TIFTON — Reapportionment and rural broadband topped the recent Tifton-Tift County Chamber of Commerce's annual legislative breakfast.
State Rep. Clay Pirkle and Sen. Carden Summers met with chamber members and Tift-area residents to review issues.
Summers said rural Georgia could lose four or five of representative seats in the state's House of Representatives, and at least one in the state Senate during reapportionment of Georgia's legislative districts.
Reapportionment would require Summers to oversee a larger number of counties to maintain his seat, increasing his jurisdiction from nine counties to 12.
He and Pirkle came to the same conclusion on why this reapportionment has become so damaging – people refraining from filling out census information that records each county's population.
The refusal to complete the census inadvertently skews the data for each county's population, leading to incorrect calculations that go into reapportionment, the legislators claimed.
Summers and Pirkle said they believe a distrust of the government, likely reinforced by the pandemic, led to fewer people participating in the census last year.
They urged the breakfast's attendees to properly fill out census forms in the future, emphasizing that doing so would provide proper funding for each community.
Pirkle also spoke about the installation of rural broadband, specifying that he is working to expand it to areas where it may seem too costly or difficult to install. He said the state has likely ensured that areas where broadband would be profitable are already covered.
As a member of the rural broadband committee, Pirkle and fellow members expect to initially see a negative return on investment. But they will work to find the best way to eventually make it a positive and provide as many rural areas of Georgia with affordable and effective broadband as possible.
"The opportunities that we have to expand rural broadband," Pirkle said, "I just can't tell you how important it is."
Tifton Mayor Julie Smith, members of both the chamber and Tifton City Council, and representatives of businesses operating out of Tift County and nearby areas were present at the breakfast.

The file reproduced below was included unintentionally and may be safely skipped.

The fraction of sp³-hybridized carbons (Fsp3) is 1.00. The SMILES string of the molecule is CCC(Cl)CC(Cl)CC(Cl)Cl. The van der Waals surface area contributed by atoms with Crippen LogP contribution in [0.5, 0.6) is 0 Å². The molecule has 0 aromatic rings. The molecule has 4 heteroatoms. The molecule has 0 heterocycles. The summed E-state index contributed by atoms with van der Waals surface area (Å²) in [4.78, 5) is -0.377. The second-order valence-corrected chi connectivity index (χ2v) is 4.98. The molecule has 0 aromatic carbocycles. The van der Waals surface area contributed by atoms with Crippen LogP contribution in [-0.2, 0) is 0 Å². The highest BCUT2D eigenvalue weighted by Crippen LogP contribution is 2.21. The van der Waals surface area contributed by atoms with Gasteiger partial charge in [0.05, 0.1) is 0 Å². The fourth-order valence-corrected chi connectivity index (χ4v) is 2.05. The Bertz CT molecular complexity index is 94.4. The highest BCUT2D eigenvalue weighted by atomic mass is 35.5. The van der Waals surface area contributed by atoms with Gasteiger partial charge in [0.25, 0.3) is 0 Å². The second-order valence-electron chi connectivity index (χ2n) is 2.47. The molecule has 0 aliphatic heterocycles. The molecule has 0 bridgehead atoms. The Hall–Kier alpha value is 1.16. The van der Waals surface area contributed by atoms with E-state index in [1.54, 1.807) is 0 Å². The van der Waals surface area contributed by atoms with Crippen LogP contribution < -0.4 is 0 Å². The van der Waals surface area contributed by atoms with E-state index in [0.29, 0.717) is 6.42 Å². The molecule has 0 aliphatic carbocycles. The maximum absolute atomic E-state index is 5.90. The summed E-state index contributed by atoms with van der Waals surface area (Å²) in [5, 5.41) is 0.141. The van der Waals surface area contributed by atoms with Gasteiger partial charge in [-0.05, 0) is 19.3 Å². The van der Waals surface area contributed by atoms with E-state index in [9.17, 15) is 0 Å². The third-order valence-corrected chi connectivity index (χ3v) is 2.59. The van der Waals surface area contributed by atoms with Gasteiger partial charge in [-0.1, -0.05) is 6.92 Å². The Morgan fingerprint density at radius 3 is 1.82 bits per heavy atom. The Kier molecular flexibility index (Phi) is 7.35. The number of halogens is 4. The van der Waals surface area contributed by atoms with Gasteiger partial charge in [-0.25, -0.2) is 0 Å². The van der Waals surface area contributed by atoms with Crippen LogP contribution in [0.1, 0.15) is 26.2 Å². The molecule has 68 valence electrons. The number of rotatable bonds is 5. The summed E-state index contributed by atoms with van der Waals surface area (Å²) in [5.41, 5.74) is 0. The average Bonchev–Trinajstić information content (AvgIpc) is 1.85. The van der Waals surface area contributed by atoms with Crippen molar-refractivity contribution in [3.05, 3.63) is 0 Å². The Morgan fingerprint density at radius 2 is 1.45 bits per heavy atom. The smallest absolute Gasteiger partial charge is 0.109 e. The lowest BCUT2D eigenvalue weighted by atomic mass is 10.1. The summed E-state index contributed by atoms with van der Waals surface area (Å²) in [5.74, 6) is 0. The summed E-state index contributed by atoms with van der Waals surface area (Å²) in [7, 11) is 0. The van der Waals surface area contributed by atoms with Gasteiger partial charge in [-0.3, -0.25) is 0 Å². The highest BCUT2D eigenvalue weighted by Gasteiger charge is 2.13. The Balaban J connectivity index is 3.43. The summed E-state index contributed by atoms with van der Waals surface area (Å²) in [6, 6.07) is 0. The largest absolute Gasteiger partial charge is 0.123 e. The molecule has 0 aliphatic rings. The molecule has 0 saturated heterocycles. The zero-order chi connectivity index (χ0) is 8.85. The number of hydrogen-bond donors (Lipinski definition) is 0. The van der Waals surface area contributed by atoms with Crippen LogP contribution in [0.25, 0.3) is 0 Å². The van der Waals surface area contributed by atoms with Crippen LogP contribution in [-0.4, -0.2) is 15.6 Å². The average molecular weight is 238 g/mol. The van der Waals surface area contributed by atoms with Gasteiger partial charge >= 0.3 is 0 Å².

Summers also spoke briefly on the state imposing mandates, especially regarding vaccinations. He said he does not believe the state will impose any kind of mandating, asserting vaccinations should be left to individual choice.
"In a business, they can mandate what they decide to do. There's nothing we have control over – we don't want control over that," Summers said. "We're trying to get less government; that's what the conservative party is: less government, not more government."
Charles White, a representative of the office of Congressman Austin Scott, spoke at the breakfast, informing the attendees of Scott's efforts in the United States House of Representatives.
White said Scott will be working on the start of the new Fiscal Year, starting Oct. 1,and the $1 trillion infrastructure package that would update roads, bridges and broadband networks across the country, address legacy pollution, help mitigate floods and wildfires, and repurpose unused COVID-19 relief funds.
The three speakers encouraged the audience to communicate with them. White reminded people of the mobile office hours held by Scott's office and Pirkle suggested people write to him. They stressed the importance of the people maintaining communication with those representing them in the government.